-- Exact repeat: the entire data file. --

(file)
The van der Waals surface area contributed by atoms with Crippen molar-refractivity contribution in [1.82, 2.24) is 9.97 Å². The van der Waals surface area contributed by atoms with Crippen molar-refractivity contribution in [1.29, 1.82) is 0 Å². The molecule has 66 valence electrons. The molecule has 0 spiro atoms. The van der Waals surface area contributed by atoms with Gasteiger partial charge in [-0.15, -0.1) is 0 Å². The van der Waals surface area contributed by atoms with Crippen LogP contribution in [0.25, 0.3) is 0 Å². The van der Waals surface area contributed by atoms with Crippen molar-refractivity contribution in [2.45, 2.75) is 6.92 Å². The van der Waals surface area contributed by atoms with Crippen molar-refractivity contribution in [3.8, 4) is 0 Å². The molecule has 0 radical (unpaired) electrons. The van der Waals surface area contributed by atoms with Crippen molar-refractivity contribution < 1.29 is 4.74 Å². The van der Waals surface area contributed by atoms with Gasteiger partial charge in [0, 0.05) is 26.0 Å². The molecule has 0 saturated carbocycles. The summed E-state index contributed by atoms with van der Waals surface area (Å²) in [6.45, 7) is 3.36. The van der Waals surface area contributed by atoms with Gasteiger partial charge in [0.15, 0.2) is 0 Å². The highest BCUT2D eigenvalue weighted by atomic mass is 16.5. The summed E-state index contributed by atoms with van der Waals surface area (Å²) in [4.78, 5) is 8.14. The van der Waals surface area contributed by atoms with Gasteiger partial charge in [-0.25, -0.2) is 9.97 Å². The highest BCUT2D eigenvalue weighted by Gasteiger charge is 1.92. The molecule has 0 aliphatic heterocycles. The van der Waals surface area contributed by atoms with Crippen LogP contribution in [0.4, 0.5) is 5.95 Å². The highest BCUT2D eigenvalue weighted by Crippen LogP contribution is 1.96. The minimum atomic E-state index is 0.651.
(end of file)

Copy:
The van der Waals surface area contributed by atoms with Crippen molar-refractivity contribution in [1.82, 2.24) is 9.97 Å². The van der Waals surface area contributed by atoms with Crippen molar-refractivity contribution in [1.29, 1.82) is 0 Å². The molecule has 66 valence electrons. The molecule has 0 spiro atoms. The van der Waals surface area contributed by atoms with Gasteiger partial charge in [-0.15, -0.1) is 0 Å². The van der Waals surface area contributed by atoms with Crippen LogP contribution in [0.25, 0.3) is 0 Å². The van der Waals surface area contributed by atoms with Crippen molar-refractivity contribution in [2.45, 2.75) is 6.92 Å². The van der Waals surface area contributed by atoms with Crippen molar-refractivity contribution in [3.8, 4) is 0 Å². The molecule has 0 radical (unpaired) electrons. The van der Waals surface area contributed by atoms with Crippen molar-refractivity contribution < 1.29 is 4.74 Å². The van der Waals surface area contributed by atoms with Gasteiger partial charge in [0, 0.05) is 26.0 Å². The molecule has 0 saturated carbocycles. The summed E-state index contributed by atoms with van der Waals surface area (Å²) in [6.45, 7) is 3.36. The van der Waals surface area contributed by atoms with Gasteiger partial charge in [0.15, 0.2) is 0 Å². The highest BCUT2D eigenvalue weighted by atomic mass is 16.5. The summed E-state index contributed by atoms with van der Waals surface area (Å²) in [4.78, 5) is 8.14. The van der Waals surface area contributed by atoms with Gasteiger partial charge in [-0.25, -0.2) is 9.97 Å². The highest BCUT2D eigenvalue weighted by Gasteiger charge is 1.92. The molecule has 0 aliphatic heterocycles. The van der Waals surface area contributed by atoms with Crippen LogP contribution in [0.4, 0.5) is 5.95 Å². The highest BCUT2D eigenvalue weighted by Crippen LogP contribution is 1.96. The minimum atomic E-state index is 0.651.